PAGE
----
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Minimum Interior Wall Thickness (non-load bearing)


davidhmd's Avatar
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05-30-12, 07:17 PM   #1  
Minimum Interior Wall Thickness (non-load bearing)

I will have a 28" deep x 8' high non-load-bearing interior residential stub wall between a combined kitchen and dining room. I want to reduce the wall thickness to gain a little extra room on kitchen cabinet wall. There will be an outlet and light switch in this wall.

What is the minimum stud thickness for this type of wall?

I want to rip a 2 x 3 stud (1.5" x 2.5" actual size) down to 1.5" x 1 7/8".

This would allow me to still use 1/2 drywall and would give me the exact width I need plus a 3/8" buffer.

I have table saw to rip the studs.

Thanks in advance for reply.

 
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chandler's Avatar
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05-31-12, 03:33 AM   #2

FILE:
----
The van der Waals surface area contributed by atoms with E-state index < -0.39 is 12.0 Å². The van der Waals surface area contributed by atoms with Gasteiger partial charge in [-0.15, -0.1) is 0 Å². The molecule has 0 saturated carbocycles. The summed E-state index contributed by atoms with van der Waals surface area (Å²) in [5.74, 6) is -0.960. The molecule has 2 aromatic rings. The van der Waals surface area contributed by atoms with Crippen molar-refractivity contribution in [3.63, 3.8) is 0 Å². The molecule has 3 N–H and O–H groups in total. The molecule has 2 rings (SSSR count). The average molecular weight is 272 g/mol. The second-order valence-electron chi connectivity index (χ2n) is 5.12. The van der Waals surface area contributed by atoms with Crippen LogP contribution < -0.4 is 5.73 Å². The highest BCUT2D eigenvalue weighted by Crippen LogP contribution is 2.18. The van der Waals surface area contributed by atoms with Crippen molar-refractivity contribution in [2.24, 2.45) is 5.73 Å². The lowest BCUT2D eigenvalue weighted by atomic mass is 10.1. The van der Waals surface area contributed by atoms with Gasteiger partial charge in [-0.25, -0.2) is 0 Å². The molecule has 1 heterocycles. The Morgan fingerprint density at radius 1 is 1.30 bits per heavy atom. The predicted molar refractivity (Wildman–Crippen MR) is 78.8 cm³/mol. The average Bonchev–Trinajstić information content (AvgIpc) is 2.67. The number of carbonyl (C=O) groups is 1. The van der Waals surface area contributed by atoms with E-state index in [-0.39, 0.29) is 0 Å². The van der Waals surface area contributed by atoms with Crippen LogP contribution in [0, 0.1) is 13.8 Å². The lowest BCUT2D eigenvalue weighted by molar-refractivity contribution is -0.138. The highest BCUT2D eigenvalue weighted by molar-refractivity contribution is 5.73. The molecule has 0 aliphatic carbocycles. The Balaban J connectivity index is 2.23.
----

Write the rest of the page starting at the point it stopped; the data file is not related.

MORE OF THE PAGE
Check with local code to see if they will allow you to use "pancake" type boxes for your receptacles and switch. Even if they do, the receptacle will have to be the end run with only one cable. Likewise the switch will need to be a switch loop. I don't think the shallow boxes will have enough capacity to handle more than one or two cables, plus it will be a pita to stuff receptacle and switch plus wires in a shallow box. Consider the stability of this wall. Will it take any punishment such as people placing their hands on it as they pass by. Your will will be almost paper thin and can't take any abuse whatsoever. I would consider using 3/8" plywood on one surface of the wall, with an overlay of 1/4" sheetrock. This will help the walls stability.

 
Wayne Mitchell's Avatar
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05-31-12, 05:31 AM   #3  
You don't have to rip the studs just use 2X4 studs and instal them sideways.

 
BridgeMan45's Avatar
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06-01-12, 12:07 PM   #4  
I'd suggest you look at the ramifications of doing what you are proposing--particularly if there will be kitchen cabinets attached to the new, flimsy wall (yes, it will be flimsy). Don't be surprised to see the wall deflect (visibly move) every time you close a cabinet door.

 
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